It was good -- but was it Branson good?
I overheard some people talking on the shuttle who said we were less than 50 miles from Branson, so they were going to drive up. If you don't know, Branson is sort of like the Las Vegas of Missouri, except without the gambling, hookers and celebrities. What does that leave? Andy Williams doing cabaret. Or so I've heard.
I was the featured reader for the "poetluck" dinner and I did actually start with a poem. Not mine of course, but the poetic chant from Æcerbot, the Anglo-Saxon charm to return fruitfulness to a field. I recited it in Old English then translated it into modern English, and explained what it was for, then used that to connect to the idea of linking to the past and its stories, as did the Kalevala and as I am trying to do with Unikirja.
I talked about the disparagement of fantasy in this country, contrasting it with magical realism--a much respected genre if you're South American. If you're Garcia Marquez, magic is wonderful; the rest of us are relegated to paperback. I mentioned the Finnish writers whose "realism" seems much more elastic, like Niemi and Sinisalo. I explained the idea behind Lönnrot's collecting of the poems for the Kalevala, that attempt to capture a swiftly disappearing heritage, and linked it to my attempt to imagine a heritage often lost even among his collections--the stories of women [those of you who have read "Kerttu" can see what I mean].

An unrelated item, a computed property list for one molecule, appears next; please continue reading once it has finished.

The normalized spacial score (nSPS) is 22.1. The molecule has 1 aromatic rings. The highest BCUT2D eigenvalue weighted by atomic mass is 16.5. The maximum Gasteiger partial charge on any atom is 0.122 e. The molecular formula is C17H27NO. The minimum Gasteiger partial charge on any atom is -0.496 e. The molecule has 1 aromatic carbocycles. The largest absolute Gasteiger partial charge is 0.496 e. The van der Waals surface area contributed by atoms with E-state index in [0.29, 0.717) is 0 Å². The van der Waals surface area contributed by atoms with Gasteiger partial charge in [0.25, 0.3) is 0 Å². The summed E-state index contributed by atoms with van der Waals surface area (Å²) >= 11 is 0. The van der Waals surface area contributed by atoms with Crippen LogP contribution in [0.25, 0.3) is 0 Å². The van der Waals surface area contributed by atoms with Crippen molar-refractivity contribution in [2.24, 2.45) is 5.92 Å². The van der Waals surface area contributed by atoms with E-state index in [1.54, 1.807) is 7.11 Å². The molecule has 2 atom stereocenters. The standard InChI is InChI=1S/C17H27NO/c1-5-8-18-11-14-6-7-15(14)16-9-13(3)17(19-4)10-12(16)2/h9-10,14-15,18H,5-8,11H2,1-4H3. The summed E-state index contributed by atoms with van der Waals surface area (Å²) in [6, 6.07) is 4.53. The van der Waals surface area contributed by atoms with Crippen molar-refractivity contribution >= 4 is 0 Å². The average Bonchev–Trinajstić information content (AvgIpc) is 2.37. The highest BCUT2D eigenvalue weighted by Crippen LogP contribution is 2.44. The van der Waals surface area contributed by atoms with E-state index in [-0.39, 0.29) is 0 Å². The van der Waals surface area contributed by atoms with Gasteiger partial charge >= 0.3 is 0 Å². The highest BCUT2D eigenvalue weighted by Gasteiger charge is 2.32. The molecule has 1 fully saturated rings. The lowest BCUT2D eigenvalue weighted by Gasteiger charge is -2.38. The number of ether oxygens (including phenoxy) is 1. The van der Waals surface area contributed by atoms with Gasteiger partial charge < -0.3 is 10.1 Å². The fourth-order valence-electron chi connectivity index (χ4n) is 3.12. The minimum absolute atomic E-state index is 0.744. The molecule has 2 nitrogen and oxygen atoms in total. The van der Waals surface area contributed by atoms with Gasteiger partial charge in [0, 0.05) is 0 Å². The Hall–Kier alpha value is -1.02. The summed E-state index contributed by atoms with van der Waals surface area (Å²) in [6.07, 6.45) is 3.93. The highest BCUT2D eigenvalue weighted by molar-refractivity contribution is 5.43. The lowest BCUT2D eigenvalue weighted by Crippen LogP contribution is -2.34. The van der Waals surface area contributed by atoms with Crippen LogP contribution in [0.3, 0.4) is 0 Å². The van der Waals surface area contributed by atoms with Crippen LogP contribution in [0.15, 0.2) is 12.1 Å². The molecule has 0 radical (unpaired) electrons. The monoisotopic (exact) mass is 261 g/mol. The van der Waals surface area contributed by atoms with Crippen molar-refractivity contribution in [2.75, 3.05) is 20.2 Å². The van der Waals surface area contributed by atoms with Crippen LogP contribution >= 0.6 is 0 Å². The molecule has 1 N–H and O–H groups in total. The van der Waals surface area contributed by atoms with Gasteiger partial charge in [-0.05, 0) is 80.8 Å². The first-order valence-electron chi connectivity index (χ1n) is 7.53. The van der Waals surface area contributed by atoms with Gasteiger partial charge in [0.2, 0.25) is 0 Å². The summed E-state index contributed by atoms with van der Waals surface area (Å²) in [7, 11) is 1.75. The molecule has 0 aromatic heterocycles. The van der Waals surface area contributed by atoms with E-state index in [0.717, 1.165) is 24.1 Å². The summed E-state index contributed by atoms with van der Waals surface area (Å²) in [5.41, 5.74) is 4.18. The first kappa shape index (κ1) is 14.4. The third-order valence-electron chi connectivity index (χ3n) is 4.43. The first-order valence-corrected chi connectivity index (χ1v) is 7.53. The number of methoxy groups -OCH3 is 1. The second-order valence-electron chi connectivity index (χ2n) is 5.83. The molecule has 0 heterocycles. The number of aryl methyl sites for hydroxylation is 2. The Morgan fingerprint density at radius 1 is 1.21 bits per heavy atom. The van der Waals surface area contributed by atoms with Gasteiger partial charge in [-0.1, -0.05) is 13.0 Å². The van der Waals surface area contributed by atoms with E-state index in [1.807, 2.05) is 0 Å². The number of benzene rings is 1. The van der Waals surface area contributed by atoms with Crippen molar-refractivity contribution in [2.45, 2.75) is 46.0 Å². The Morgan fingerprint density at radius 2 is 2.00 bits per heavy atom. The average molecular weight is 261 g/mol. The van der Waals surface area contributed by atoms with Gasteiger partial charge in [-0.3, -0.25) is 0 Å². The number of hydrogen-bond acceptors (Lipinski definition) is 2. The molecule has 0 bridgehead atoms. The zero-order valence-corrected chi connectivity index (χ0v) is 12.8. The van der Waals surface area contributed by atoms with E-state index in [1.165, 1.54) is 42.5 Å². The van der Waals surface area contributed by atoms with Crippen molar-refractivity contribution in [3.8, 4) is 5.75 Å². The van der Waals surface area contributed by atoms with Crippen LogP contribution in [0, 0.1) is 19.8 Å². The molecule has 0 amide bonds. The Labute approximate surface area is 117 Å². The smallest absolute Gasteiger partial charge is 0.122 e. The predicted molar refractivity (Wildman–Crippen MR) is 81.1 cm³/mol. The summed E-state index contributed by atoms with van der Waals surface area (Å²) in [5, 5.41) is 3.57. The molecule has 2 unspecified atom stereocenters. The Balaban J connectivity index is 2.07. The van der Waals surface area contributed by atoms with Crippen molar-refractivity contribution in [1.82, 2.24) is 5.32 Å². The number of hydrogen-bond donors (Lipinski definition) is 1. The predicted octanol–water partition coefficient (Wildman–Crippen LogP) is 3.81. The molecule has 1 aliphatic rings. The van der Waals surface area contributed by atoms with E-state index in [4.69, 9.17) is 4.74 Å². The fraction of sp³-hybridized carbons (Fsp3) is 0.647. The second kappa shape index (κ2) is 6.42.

Perversely perhaps, I read from the incomplete story "Vipunen" which has only male characters, because it deals with the clash between rationality (in the person of the narrator, an MBA student) trapped in a mythological struggle between the rune singer Väinämöinen and the giant Vipunen. Well, I'm not sure how well it went over with the mostly memoirist crowd, but people did say I read very well, and at least a couple people told me they were very interested in the workshop I'm doing next week.
There were a wide variety of readers after me, including a couple of the other residents--Rebecca had some wild sexy poems that really got the crowd going, while Terri related a memory of her Cajun grandmother teaching her to cook. Other folks offered an equally diverse array: one woman's memory of being an 8 year old fleeing Germany with her mother and brother, in fear for their lives; some lively poems about the memorable little moments of life; a travelogue of Vicksburg and the caves employed during the Civil War; and the despairing thoughts of a longtime activist facing the relentless cruelty of the current administration.
A good night!